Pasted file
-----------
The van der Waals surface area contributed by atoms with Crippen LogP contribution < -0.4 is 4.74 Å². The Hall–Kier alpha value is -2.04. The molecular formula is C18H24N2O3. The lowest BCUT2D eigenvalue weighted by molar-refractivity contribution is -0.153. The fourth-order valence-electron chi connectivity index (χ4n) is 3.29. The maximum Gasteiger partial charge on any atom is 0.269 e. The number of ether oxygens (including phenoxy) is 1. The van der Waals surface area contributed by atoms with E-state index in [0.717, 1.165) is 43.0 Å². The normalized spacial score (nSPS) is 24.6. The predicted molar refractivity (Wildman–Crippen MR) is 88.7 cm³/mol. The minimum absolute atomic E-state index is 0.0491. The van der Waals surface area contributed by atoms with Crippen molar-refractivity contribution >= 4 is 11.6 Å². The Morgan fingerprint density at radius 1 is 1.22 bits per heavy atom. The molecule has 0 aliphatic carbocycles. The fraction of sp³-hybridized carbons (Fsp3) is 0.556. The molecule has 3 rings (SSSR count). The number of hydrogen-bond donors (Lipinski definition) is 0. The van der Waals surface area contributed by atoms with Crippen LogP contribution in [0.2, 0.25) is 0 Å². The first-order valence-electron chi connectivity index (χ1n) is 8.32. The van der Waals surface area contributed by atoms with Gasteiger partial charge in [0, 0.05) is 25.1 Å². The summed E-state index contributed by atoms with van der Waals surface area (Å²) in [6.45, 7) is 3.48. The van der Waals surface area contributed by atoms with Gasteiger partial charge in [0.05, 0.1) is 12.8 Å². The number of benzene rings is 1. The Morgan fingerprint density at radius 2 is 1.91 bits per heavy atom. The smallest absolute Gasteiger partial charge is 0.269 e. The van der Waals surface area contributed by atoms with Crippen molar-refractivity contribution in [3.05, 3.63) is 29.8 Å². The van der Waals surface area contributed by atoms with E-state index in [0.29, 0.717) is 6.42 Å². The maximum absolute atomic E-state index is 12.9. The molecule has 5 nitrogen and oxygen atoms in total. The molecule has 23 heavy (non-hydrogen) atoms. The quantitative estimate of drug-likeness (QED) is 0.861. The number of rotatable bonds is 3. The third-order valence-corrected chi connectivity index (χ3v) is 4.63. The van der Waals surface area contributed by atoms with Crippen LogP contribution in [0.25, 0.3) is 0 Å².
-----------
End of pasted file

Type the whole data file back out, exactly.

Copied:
The van der Waals surface area contributed by atoms with Crippen LogP contribution < -0.4 is 4.74 Å². The Hall–Kier alpha value is -2.04. The molecular formula is C18H24N2O3. The lowest BCUT2D eigenvalue weighted by molar-refractivity contribution is -0.153. The fourth-order valence-electron chi connectivity index (χ4n) is 3.29. The maximum Gasteiger partial charge on any atom is 0.269 e. The number of ether oxygens (including phenoxy) is 1. The van der Waals surface area contributed by atoms with E-state index in [0.717, 1.165) is 43.0 Å². The normalized spacial score (nSPS) is 24.6. The predicted molar refractivity (Wildman–Crippen MR) is 88.7 cm³/mol. The minimum absolute atomic E-state index is 0.0491. The van der Waals surface area contributed by atoms with Crippen molar-refractivity contribution >= 4 is 11.6 Å². The Morgan fingerprint density at radius 1 is 1.22 bits per heavy atom. The molecule has 0 aliphatic carbocycles. The fraction of sp³-hybridized carbons (Fsp3) is 0.556. The molecule has 3 rings (SSSR count). The number of hydrogen-bond donors (Lipinski definition) is 0. The van der Waals surface area contributed by atoms with Crippen LogP contribution in [0.2, 0.25) is 0 Å². The first-order valence-electron chi connectivity index (χ1n) is 8.32. The van der Waals surface area contributed by atoms with Gasteiger partial charge in [0, 0.05) is 25.1 Å². The summed E-state index contributed by atoms with van der Waals surface area (Å²) in [6.45, 7) is 3.48. The van der Waals surface area contributed by atoms with Gasteiger partial charge in [0.05, 0.1) is 12.8 Å². The number of benzene rings is 1. The Morgan fingerprint density at radius 2 is 1.91 bits per heavy atom. The smallest absolute Gasteiger partial charge is 0.269 e. The van der Waals surface area contributed by atoms with Crippen molar-refractivity contribution in [3.05, 3.63) is 29.8 Å². The van der Waals surface area contributed by atoms with E-state index in [0.29, 0.717) is 6.42 Å². The maximum absolute atomic E-state index is 12.9. The molecule has 5 nitrogen and oxygen atoms in total. The molecule has 23 heavy (non-hydrogen) atoms. The quantitative estimate of drug-likeness (QED) is 0.861. The number of rotatable bonds is 3. The third-order valence-corrected chi connectivity index (χ3v) is 4.63. The van der Waals surface area contributed by atoms with Crippen LogP contribution in [0.25, 0.3) is 0 Å².